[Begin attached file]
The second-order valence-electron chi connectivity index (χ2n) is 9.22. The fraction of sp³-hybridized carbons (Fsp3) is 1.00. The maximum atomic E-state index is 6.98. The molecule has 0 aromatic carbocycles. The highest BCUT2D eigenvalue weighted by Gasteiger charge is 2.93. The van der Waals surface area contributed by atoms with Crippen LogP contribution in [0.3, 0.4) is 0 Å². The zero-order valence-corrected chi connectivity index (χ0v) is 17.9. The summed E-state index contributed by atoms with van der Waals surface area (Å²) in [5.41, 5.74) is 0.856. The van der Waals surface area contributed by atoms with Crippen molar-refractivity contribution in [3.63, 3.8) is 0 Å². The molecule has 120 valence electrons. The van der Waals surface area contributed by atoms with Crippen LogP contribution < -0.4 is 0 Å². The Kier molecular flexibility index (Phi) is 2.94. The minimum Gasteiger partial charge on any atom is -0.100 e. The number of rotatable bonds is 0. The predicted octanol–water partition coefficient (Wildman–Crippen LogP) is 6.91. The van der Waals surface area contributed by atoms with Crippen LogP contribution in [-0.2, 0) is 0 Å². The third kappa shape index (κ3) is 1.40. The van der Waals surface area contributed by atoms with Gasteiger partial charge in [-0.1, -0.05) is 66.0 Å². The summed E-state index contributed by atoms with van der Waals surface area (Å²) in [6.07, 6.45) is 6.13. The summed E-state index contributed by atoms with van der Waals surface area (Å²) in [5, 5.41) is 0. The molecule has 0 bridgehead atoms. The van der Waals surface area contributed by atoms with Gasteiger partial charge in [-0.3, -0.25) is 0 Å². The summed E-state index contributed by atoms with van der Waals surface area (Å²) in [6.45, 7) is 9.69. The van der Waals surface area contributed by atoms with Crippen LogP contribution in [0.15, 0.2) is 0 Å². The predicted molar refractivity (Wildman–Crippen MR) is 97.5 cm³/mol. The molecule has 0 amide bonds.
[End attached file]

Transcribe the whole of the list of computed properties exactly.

The second-order valence-electron chi connectivity index (χ2n) is 9.22. The fraction of sp³-hybridized carbons (Fsp3) is 1.00. The maximum atomic E-state index is 6.98. The molecule has 0 aromatic carbocycles. The highest BCUT2D eigenvalue weighted by Gasteiger charge is 2.93. The van der Waals surface area contributed by atoms with Crippen LogP contribution in [0.3, 0.4) is 0 Å². The zero-order valence-corrected chi connectivity index (χ0v) is 17.9. The summed E-state index contributed by atoms with van der Waals surface area (Å²) in [5.41, 5.74) is 0.856. The van der Waals surface area contributed by atoms with Crippen molar-refractivity contribution in [3.63, 3.8) is 0 Å². The molecule has 120 valence electrons. The van der Waals surface area contributed by atoms with Crippen LogP contribution < -0.4 is 0 Å². The Kier molecular flexibility index (Phi) is 2.94. The minimum Gasteiger partial charge on any atom is -0.100 e. The number of rotatable bonds is 0. The predicted octanol–water partition coefficient (Wildman–Crippen LogP) is 6.91. The van der Waals surface area contributed by atoms with Crippen LogP contribution in [-0.2, 0) is 0 Å². The third kappa shape index (κ3) is 1.40. The van der Waals surface area contributed by atoms with Gasteiger partial charge in [-0.1, -0.05) is 66.0 Å². The summed E-state index contributed by atoms with van der Waals surface area (Å²) in [6.07, 6.45) is 6.13. The summed E-state index contributed by atoms with van der Waals surface area (Å²) in [5, 5.41) is 0. The molecule has 0 bridgehead atoms. The van der Waals surface area contributed by atoms with Gasteiger partial charge in [-0.3, -0.25) is 0 Å². The summed E-state index contributed by atoms with van der Waals surface area (Å²) in [6.45, 7) is 9.69. The van der Waals surface area contributed by atoms with Crippen LogP contribution in [0.15, 0.2) is 0 Å². The predicted molar refractivity (Wildman–Crippen MR) is 97.5 cm³/mol. The molecule has 0 amide bonds.